- Newly-appointed SEC Chair Gary Gensler taught an MIT course on blockchain in 2018.
- The course is available to view online for free.
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Yesterday, Gary Gensler was approved by the United States Senate to lead the Securities and Exchange Commission (SEC). This happened to be the same day that went public on the Nasdaq, ending the day with an $87 billion valuation.
As Chair of the SEC, Gensler will be tasked with leading the agency on enforcing securities law in the US, while making headway on hot topics—such as cryptocurrency.
But this particular technology won’t come as anything new to him. In December 2020, he wrote an op-ed for crypto news site CoinDesk in which he described as a “catalyst for change.” He also zeroed in on some of the many issues in the crypto industry, such as scams and market manipulation.
Gensler’s MIT blockchain course
Why was Gensler, specifically, invited to share his thoughts on cryptocurrency? Turns out he wrote the book on it—or taught the course, at least. Back in late 2018, Gensler taught a course on Bitcoin and blockchain technology at the Massachusetts Institute of Technology (MIT). The purpose of the course was to explore the potential of blockchain technology while looking at both commercial and public policy considerations.
The course is available to view online; it can be accessed here, or you can start by watching the video below.
The 24-part course starts by getting to grips with the technology underpinning cryptocurrencies. Gensler looks at how Bitcoin works and even goes through complex issues (that are also essential to understand it) such as unspent transaction outputs, also known as UTXOs.
Gensler then goes beyond Bitcoin, looking atand decentralized apps ( ). These are features of blockchain platforms like that enable a lot more to be done on the actual blockchain layer itself.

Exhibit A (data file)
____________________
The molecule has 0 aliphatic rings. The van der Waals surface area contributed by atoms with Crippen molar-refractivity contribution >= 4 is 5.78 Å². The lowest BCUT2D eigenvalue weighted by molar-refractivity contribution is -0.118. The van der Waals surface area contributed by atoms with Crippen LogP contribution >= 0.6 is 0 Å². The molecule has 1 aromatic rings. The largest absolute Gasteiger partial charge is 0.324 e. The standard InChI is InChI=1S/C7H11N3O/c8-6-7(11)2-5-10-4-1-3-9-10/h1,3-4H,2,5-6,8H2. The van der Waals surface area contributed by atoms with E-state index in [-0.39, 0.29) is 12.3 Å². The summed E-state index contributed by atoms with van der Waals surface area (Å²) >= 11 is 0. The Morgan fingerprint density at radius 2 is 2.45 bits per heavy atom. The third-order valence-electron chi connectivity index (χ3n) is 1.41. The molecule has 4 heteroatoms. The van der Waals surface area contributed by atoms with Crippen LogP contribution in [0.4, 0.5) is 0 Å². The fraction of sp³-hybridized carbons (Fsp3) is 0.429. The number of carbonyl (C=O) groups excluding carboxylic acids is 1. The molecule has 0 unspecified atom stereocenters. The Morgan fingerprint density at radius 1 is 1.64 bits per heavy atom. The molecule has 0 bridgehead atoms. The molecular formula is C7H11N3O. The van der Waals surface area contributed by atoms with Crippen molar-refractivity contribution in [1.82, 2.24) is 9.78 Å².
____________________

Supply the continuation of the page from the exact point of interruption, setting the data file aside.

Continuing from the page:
Beyond that, Gensler ventures out into the wider world and assesses how cryptocurrency might interact with payment systems, banking, and markets. He also discusses the tricky issues of raising money using blockchain tokens, such as initial coin offerings ()—a topic he will likely be revisiting in his new job.
The SEC and cryptocurrency
All that knowledge will stand Gensler in good stead as the SEC gets to grips with the increasing importance of cryptocurrency. The regulator is currently embroiled in a number of lawsuits against crypto firms that it claims carried out unregistered securities offerings, most notably number of wins in court against the SEC, and this week filed a motion to dismiss the lawsuit entirely.. The crypto company has scored a
Meanwhile, SEC commissioner Hester Peirce—known as “Crypto Mom” has put forward a revised version of her Safe Harbor proposal, which posits that tokens that initially look like securities could later evolve into something else, as networks become progressively more decentralized. "Now, as a new Chairman is coming into the SEC with a new agenda, is the perfect time for the Commission to consider afresh how our rules can be modified to accommodate this new technology in a responsible manner," Peirce wrote.
Gensler’s first week in the job is shaping up to be a busy one.